To produce estimates of taxable estate, we start with each potential decedent’s gross estate and apply a series of deductions, including spousal, charitable, attorney fees, funeral expenses, and executor fees, to mimic the behavior under the current estate tax.

We then run taxable estates through an estate tax calculator, yielding a revenue estimate.3

Benchmarking the Estate Tax Calculator

Table 1 shows the historical number and value of gross estates for the years 1995, 1998, 2001, and 2004, generated using the historical SCF data files for each of those years. The actual and simulated values are similar, suggesting that our model does a good job of predicting the value of estates. While the simulated value of closely held businesses is high, some of that gap is likely due to misclassification of business versus financial assets.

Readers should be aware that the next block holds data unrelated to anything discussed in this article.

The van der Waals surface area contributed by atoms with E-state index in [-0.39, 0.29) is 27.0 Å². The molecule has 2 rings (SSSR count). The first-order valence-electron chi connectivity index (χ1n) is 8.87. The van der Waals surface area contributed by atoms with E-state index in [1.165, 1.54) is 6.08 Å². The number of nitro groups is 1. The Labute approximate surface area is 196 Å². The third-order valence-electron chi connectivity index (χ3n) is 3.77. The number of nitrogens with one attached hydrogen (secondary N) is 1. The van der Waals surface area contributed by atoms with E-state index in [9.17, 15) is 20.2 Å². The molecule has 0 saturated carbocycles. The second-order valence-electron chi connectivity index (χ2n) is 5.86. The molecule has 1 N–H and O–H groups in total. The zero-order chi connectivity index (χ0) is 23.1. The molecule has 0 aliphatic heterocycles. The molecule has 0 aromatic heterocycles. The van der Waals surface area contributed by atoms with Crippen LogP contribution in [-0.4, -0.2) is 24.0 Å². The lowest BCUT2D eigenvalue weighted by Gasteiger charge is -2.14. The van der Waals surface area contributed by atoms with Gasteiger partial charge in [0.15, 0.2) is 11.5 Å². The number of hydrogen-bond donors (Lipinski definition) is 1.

Table 1. Actual and Simulated Gross Estate Filings, 1995 to 2004

Actual Estate Tax Filings
Size of Gross Estate Number of Estates Total Value of Gross Estates Value of Closely Held Business Value of Real Estate Value of Financial Assets Value of Other Assets
< $5 million 80,699  $      112,732  $            6,445  $      25,966  $      78,125  $      2,056
$5-10 million 2,926 19,995 2,293 3,440 13,747 445
$10-20 million 1,028 13,990 2,195 2,023 9,373 291
> $20 million 528 28,668 7,370 2,297 17,627 1,129
All 85,181 175,385 18,302 33,727 118,872 3,922
Simulated Estate Tax Filings
Size of Gross Estate Number of Estates Total Value of Gross Estates Value of Closely Held Business Value of Real Estate Value of Financial Assets Value of Other Assets
< $5 million 72,160  $      112,498  $          15,797  $      24,943  $      69,036  $      2,722
$5-10 million 4,404 30,357 7,201 4,184 18,228 744